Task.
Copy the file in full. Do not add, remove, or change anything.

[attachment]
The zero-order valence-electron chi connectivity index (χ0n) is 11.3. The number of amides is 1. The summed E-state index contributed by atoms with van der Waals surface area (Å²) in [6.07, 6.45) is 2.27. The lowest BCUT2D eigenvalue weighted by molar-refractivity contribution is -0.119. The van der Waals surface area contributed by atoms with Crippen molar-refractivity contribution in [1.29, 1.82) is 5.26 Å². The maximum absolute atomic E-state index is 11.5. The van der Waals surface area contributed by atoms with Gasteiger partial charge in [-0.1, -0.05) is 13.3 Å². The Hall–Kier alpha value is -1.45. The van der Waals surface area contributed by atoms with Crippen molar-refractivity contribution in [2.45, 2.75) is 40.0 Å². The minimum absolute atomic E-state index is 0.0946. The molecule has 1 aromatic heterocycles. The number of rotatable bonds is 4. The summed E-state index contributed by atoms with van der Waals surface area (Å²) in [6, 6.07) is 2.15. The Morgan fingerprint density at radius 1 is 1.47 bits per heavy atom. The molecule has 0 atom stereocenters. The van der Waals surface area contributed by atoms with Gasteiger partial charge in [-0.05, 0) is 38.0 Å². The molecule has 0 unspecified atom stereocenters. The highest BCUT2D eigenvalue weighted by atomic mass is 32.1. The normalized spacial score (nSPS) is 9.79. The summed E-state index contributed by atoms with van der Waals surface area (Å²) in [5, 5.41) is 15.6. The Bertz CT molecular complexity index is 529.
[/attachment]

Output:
The zero-order valence-electron chi connectivity index (χ0n) is 11.3. The number of amides is 1. The summed E-state index contributed by atoms with van der Waals surface area (Å²) in [6.07, 6.45) is 2.27. The lowest BCUT2D eigenvalue weighted by molar-refractivity contribution is -0.119. The van der Waals surface area contributed by atoms with Crippen molar-refractivity contribution in [1.29, 1.82) is 5.26 Å². The maximum absolute atomic E-state index is 11.5. The van der Waals surface area contributed by atoms with Gasteiger partial charge in [-0.1, -0.05) is 13.3 Å². The Hall–Kier alpha value is -1.45. The van der Waals surface area contributed by atoms with Crippen molar-refractivity contribution in [2.45, 2.75) is 40.0 Å². The minimum absolute atomic E-state index is 0.0946. The molecule has 1 aromatic heterocycles. The number of rotatable bonds is 4. The summed E-state index contributed by atoms with van der Waals surface area (Å²) in [6, 6.07) is 2.15. The Morgan fingerprint density at radius 1 is 1.47 bits per heavy atom. The molecule has 0 atom stereocenters. The van der Waals surface area contributed by atoms with Gasteiger partial charge in [-0.05, 0) is 38.0 Å². The molecule has 0 unspecified atom stereocenters. The highest BCUT2D eigenvalue weighted by atomic mass is 32.1. The normalized spacial score (nSPS) is 9.79. The summed E-state index contributed by atoms with van der Waals surface area (Å²) in [5, 5.41) is 15.6. The Bertz CT molecular complexity index is 529.